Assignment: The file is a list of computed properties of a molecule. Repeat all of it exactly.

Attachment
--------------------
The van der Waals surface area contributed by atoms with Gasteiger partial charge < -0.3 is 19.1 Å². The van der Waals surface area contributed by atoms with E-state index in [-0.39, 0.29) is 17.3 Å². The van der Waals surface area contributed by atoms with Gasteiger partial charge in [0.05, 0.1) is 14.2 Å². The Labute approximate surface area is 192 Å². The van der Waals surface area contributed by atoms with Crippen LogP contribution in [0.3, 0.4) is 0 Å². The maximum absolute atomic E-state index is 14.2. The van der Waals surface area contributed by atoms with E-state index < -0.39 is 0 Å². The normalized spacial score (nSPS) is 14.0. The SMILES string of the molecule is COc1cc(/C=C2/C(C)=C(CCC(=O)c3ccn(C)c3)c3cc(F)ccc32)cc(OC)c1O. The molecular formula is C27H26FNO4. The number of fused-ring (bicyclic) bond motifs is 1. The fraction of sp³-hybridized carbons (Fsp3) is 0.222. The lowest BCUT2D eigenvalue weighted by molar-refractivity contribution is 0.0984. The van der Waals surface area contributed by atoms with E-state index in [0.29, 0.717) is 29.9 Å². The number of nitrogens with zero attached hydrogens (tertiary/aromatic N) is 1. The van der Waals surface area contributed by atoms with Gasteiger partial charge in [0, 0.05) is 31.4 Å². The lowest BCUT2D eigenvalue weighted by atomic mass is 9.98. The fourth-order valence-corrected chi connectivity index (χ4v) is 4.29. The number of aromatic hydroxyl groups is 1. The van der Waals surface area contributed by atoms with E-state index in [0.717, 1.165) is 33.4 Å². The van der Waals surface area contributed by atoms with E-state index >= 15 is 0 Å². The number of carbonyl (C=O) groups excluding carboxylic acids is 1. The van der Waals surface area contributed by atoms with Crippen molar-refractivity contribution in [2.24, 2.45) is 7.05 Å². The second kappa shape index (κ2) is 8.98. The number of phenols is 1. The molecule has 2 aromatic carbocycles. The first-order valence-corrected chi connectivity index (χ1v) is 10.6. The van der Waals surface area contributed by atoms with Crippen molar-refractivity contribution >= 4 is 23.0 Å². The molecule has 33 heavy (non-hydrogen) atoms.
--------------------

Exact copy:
The van der Waals surface area contributed by atoms with Gasteiger partial charge < -0.3 is 19.1 Å². The van der Waals surface area contributed by atoms with E-state index in [-0.39, 0.29) is 17.3 Å². The van der Waals surface area contributed by atoms with Gasteiger partial charge in [0.05, 0.1) is 14.2 Å². The Labute approximate surface area is 192 Å². The van der Waals surface area contributed by atoms with Crippen LogP contribution in [0.3, 0.4) is 0 Å². The maximum absolute atomic E-state index is 14.2. The van der Waals surface area contributed by atoms with E-state index < -0.39 is 0 Å². The normalized spacial score (nSPS) is 14.0. The SMILES string of the molecule is COc1cc(/C=C2/C(C)=C(CCC(=O)c3ccn(C)c3)c3cc(F)ccc32)cc(OC)c1O. The molecular formula is C27H26FNO4. The number of fused-ring (bicyclic) bond motifs is 1. The fraction of sp³-hybridized carbons (Fsp3) is 0.222. The lowest BCUT2D eigenvalue weighted by molar-refractivity contribution is 0.0984. The van der Waals surface area contributed by atoms with E-state index in [0.29, 0.717) is 29.9 Å². The number of nitrogens with zero attached hydrogens (tertiary/aromatic N) is 1. The van der Waals surface area contributed by atoms with Gasteiger partial charge in [0, 0.05) is 31.4 Å². The lowest BCUT2D eigenvalue weighted by atomic mass is 9.98. The fourth-order valence-corrected chi connectivity index (χ4v) is 4.29. The number of aromatic hydroxyl groups is 1. The van der Waals surface area contributed by atoms with E-state index in [0.717, 1.165) is 33.4 Å². The van der Waals surface area contributed by atoms with E-state index >= 15 is 0 Å². The number of carbonyl (C=O) groups excluding carboxylic acids is 1. The van der Waals surface area contributed by atoms with Crippen molar-refractivity contribution in [2.24, 2.45) is 7.05 Å². The second kappa shape index (κ2) is 8.98. The number of phenols is 1. The molecule has 2 aromatic carbocycles. The first-order valence-corrected chi connectivity index (χ1v) is 10.6. The van der Waals surface area contributed by atoms with Crippen molar-refractivity contribution >= 4 is 23.0 Å². The molecule has 33 heavy (non-hydrogen) atoms.